"We have not required that car service rules be filed as tariff schedules. We will not in this proceeding direct that the rules which we herein find to be reasonable be so filed. We shall expect, however, that defendants will promptly amend their car service rules so as to conform with our findings, and evidence same by filing copies thereof with us."
No formal order was entered, but the defendant carriers amended their rules to conform to the findings in the report, and put in force and applied the 150 percent rule.
Subsequently, on petition of the intervening operators of the local mines, the case was reopened and considered by the full Commission. December 11, 1922, it reversed the findings of Division 5 and found that Rule 4 was not unreasonable or unduly prejudicial. Bell & Zoller Coal Co. v. Baltimore & Ohio Southwestern R. Co., 74 I.C.C. 433. It said: "Our former conclusions in the Fairmont cases, based upon a mistaken adherence to and extension of the decision in the Illinois case, are reversed." The Commission made a formal order, reciting that it had
"made and filed a report containing its findings of fact and conclusions thereon, which said report is hereby referred to and made a part hereof. It is ordered that the complaints in these proceedings be, and they are hereby, dismissed."
Following the report and order, the Chesapeake & Ohio Railway Company and the Virginian Railway Company gave notice to the appellees that they would put Rule 4 in effect again.
Thereupon this suit was brought. The complaint alleged that the carriers put the rule in effect because of the order of the Commission, and in fear of the penalties imposed by law for violation of its orders. It attacked the order and rule on the ground that they are beyond the power which the Commission can constitutionally exercise, and are in excess of the power conferred upon it by statute, and that they are arbitrary and unreasonable. The Chesapeake & Ohio Railway Company answered that the effect of the order upon it was necessarily the same as though the order had been in affirmative form, requiring it to cease and desist publishing and observing the Illinois rule (150 percent rule) and in lieu thereof to publish and observe Rule 4, and that, facing the danger of suits for heavy damages, supported by a decision and reparation orders which it believed would follow its failure to observe the rule prescribed by the Commission, it undertook to cancel the existing rule and to restore Rule 4. The Virginian Railway Company answered that, in the matter of distribution of cars, it was subject to the orders of the Commission, and that, the Commission having decided that Rule 4 is not unreasonable or unduly prejudicial, and, in the same decision having expressly reversed its conclusion in the Fairmont case, that company considered itself legally bound to put Rule 4 in effect on its railroad. The United States and the Interstate Commerce Commission moved to dismiss the complaint for want of jurisdiction and want of equity. The interveners moved to dismiss, and later answered.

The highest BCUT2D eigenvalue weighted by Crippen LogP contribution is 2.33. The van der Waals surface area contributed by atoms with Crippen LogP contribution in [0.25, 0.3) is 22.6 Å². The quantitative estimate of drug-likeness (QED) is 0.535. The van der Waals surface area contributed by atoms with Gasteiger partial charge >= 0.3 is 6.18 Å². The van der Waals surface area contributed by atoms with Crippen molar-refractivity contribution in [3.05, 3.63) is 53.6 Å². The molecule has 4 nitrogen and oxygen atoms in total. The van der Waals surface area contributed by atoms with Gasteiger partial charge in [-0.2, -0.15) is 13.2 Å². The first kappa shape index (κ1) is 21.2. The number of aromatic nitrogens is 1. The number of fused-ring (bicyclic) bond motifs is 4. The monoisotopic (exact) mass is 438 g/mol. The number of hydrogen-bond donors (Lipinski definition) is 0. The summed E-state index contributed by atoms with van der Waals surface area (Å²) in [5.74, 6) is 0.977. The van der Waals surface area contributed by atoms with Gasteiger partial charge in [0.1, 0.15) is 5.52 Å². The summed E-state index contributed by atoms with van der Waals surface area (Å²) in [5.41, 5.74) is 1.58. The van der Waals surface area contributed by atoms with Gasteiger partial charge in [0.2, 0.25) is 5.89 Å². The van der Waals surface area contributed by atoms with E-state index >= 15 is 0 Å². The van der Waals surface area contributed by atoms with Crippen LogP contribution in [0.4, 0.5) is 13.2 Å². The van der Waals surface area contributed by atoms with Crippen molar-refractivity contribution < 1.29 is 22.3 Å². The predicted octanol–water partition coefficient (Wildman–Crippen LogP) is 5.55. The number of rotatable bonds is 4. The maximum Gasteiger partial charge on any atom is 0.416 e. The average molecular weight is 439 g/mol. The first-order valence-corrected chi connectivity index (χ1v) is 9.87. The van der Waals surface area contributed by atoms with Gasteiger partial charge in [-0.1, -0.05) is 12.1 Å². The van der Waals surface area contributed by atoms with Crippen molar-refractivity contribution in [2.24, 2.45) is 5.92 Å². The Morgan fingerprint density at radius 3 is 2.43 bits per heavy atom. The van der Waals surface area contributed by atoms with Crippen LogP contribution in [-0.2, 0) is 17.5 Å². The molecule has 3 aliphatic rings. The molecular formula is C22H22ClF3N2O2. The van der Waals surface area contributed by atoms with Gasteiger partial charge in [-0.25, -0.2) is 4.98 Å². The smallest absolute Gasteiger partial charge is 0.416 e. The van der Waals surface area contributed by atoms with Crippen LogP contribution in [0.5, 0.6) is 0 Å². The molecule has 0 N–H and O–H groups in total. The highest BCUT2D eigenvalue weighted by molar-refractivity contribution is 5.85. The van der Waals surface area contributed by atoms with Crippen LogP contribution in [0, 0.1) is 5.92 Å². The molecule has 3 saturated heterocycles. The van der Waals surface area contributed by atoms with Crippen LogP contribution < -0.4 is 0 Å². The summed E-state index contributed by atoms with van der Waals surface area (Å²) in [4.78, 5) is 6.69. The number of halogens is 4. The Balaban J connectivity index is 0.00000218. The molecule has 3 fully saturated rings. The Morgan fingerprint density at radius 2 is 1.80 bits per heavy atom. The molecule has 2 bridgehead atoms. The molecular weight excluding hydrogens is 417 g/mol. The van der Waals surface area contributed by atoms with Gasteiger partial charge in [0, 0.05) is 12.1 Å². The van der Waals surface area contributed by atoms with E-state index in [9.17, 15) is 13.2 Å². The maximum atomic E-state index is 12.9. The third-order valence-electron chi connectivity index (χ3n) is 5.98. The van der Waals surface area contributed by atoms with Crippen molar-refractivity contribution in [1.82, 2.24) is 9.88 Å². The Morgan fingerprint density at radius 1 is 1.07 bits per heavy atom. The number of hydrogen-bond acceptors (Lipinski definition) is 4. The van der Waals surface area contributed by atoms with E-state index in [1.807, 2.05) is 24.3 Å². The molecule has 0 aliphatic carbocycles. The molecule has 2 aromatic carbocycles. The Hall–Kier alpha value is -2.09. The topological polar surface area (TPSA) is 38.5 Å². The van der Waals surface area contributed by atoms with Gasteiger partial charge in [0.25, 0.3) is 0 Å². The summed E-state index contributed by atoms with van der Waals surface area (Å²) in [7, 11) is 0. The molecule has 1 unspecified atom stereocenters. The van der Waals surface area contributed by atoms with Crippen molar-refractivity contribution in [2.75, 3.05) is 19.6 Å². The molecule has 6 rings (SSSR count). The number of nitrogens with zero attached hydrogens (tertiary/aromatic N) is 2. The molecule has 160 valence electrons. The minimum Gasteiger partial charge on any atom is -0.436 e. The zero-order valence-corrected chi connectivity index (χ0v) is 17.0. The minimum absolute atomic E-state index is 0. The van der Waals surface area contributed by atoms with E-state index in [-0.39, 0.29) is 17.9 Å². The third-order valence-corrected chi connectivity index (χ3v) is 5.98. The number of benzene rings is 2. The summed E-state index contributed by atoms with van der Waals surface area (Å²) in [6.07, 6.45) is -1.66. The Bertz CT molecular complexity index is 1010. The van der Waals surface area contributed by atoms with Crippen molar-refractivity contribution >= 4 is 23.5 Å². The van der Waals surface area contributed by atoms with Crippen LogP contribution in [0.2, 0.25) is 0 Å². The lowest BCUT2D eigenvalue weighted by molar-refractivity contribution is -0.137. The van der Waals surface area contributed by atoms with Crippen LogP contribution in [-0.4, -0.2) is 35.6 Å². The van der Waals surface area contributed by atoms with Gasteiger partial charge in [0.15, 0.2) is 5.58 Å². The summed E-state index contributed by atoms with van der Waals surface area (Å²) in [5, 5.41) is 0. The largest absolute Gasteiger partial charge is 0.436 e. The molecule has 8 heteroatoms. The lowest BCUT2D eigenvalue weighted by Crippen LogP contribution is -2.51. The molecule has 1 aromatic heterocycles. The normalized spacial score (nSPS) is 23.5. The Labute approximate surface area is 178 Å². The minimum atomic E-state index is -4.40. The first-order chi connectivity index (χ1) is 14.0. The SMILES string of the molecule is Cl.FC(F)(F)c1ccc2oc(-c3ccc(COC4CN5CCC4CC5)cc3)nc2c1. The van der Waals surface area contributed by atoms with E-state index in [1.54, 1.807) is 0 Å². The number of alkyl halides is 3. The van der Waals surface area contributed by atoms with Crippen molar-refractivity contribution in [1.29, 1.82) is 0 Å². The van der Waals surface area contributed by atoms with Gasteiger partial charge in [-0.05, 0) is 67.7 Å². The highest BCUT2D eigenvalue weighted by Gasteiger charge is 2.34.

The case was presented to and heard by a court of three judges. A ct of October 22, 1913, 38 Stat. 220. The operation of the order of the Commission was stayed and suspended. After trial, final decree was entered setting aside the Commission's order and Rule 4 and enjoining the United States, the Commission, and the defendant carriers from restricting the rights of appellees in accordance